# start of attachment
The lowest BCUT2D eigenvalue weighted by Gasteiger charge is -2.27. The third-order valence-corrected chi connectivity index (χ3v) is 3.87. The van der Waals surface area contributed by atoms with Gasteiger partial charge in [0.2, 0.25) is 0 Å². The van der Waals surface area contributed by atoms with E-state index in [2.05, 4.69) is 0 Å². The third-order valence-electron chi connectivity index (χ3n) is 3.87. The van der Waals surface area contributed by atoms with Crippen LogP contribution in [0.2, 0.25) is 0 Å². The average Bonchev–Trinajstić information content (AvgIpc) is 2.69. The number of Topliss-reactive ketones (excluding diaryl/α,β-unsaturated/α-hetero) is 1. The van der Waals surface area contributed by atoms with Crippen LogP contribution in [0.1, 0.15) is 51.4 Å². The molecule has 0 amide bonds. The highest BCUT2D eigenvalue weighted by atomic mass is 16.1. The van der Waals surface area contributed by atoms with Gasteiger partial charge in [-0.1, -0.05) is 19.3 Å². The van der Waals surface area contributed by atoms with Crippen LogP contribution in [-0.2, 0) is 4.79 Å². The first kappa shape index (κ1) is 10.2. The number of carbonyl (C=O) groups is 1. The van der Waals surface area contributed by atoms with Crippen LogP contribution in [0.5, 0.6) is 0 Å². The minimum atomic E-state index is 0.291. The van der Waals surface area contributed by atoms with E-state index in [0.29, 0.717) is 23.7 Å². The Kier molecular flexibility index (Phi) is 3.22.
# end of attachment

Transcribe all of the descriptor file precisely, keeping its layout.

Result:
The lowest BCUT2D eigenvalue weighted by Gasteiger charge is -2.27. The third-order valence-corrected chi connectivity index (χ3v) is 3.87. The van der Waals surface area contributed by atoms with Gasteiger partial charge in [0.2, 0.25) is 0 Å². The van der Waals surface area contributed by atoms with E-state index in [2.05, 4.69) is 0 Å². The third-order valence-electron chi connectivity index (χ3n) is 3.87. The van der Waals surface area contributed by atoms with Crippen LogP contribution in [0.2, 0.25) is 0 Å². The average Bonchev–Trinajstić information content (AvgIpc) is 2.69. The number of Topliss-reactive ketones (excluding diaryl/α,β-unsaturated/α-hetero) is 1. The van der Waals surface area contributed by atoms with Crippen LogP contribution in [0.1, 0.15) is 51.4 Å². The molecule has 0 amide bonds. The highest BCUT2D eigenvalue weighted by atomic mass is 16.1. The van der Waals surface area contributed by atoms with Gasteiger partial charge in [-0.1, -0.05) is 19.3 Å². The van der Waals surface area contributed by atoms with Crippen LogP contribution in [-0.2, 0) is 4.79 Å². The first kappa shape index (κ1) is 10.2. The number of carbonyl (C=O) groups is 1. The van der Waals surface area contributed by atoms with Crippen LogP contribution in [0.5, 0.6) is 0 Å². The minimum atomic E-state index is 0.291. The van der Waals surface area contributed by atoms with E-state index in [0.29, 0.717) is 23.7 Å². The Kier molecular flexibility index (Phi) is 3.22.